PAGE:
Joseph had every disadvantage in the natural: loss of his freedom, betrayal from and loss of his family, loss of his culture, loss of any position or status. Yet, he chose to direct his thinking to God and His ways. He communed with and spent time with the Lord. He released creativity and brought increase, as he faithfully served his masters and sought God’s blessings for them. He genuinely put into practice the mantle of His great-grandfather Abraham, of being blessed to be a blessing.
Contrary to Saul, Joseph aligned his thinking with God’s standards with what he discerned and heard from God. This gave him the strategy to apply in his service to his masters. As noted in Genesis 39, “Everyone saw that the Lord was with Joseph and made all that he did to prosper.”
The Kingdom Standard, Thinking and Strategy for Application. This way of life, embracing the Kingdom standard, thinking according to God’s ways, which unveiled the specific strategies for living, became foundational to Joseph when a slave in Potiphar’s house, a prisoner and then as Pharaoh’s most trusted advisor and administrator.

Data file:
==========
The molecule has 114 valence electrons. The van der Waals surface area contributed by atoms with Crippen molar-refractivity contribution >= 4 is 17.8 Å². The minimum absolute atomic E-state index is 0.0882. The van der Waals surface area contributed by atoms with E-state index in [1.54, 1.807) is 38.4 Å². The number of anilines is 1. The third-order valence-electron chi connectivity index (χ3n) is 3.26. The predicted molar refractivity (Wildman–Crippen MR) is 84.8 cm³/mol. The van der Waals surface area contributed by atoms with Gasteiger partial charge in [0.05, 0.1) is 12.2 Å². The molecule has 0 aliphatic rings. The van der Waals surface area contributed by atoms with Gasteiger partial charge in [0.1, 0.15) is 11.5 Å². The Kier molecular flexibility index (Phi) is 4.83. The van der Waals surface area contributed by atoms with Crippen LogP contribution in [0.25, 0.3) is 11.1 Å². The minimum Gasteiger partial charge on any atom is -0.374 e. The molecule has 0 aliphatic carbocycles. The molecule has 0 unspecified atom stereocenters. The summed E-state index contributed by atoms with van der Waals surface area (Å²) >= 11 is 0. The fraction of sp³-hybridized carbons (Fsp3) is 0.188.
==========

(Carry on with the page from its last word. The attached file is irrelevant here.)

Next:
Truly Joseph mastered the Kingdom principle of operating as a culture within a culture. In doing so, he changed the course of Egypt, while averting the impact of the famine on his people and advancing the Kingdom of God in the process.
Kingdom Identity. The standard shapes the thinking, which in turn determines the actions. This is the path for those truly embracing a Kingdom identity. Jesus indicated it would come at a cost and wouldn’t necessarily be easy. It would begin with followers who are serious in their faith and who fully embrace their identity in God, pursuing His ways and becoming disciples.
Disciples who put in action the principles of the Kingdom become servants. Then, as servants are deemed good stewards, they graduate to becoming friends of God, ones acquainted with His priorities. When Joseph stood before Pharaoh and gave Pharaoh not only the interpretation of his dreams, but the strategy Joseph gleaned from God, Joseph then recommended that Pharaoh find a trusted one, to administer this strategy.